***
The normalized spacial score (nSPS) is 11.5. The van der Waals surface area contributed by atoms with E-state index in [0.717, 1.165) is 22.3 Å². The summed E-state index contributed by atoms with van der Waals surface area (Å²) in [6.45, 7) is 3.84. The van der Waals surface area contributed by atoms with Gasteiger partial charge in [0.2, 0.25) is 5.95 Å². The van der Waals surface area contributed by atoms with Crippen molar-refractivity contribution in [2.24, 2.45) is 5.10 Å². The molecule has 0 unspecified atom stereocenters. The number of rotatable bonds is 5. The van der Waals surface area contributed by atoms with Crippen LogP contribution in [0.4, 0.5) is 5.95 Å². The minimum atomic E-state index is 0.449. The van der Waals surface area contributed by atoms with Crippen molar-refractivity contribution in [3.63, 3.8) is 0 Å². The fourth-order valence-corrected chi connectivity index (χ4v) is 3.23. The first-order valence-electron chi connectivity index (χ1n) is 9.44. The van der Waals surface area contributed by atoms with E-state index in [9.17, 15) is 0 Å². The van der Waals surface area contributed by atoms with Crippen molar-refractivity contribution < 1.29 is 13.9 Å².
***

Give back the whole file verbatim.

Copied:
The normalized spacial score (nSPS) is 11.5. The van der Waals surface area contributed by atoms with E-state index in [0.717, 1.165) is 22.3 Å². The summed E-state index contributed by atoms with van der Waals surface area (Å²) in [6.45, 7) is 3.84. The van der Waals surface area contributed by atoms with Gasteiger partial charge in [0.2, 0.25) is 5.95 Å². The van der Waals surface area contributed by atoms with Crippen molar-refractivity contribution in [2.24, 2.45) is 5.10 Å². The molecule has 0 unspecified atom stereocenters. The number of rotatable bonds is 5. The van der Waals surface area contributed by atoms with Crippen LogP contribution in [0.4, 0.5) is 5.95 Å². The minimum atomic E-state index is 0.449. The van der Waals surface area contributed by atoms with Crippen molar-refractivity contribution in [3.63, 3.8) is 0 Å². The fourth-order valence-corrected chi connectivity index (χ4v) is 3.23. The first-order valence-electron chi connectivity index (χ1n) is 9.44. The van der Waals surface area contributed by atoms with E-state index in [9.17, 15) is 0 Å². The van der Waals surface area contributed by atoms with Crippen molar-refractivity contribution < 1.29 is 13.9 Å².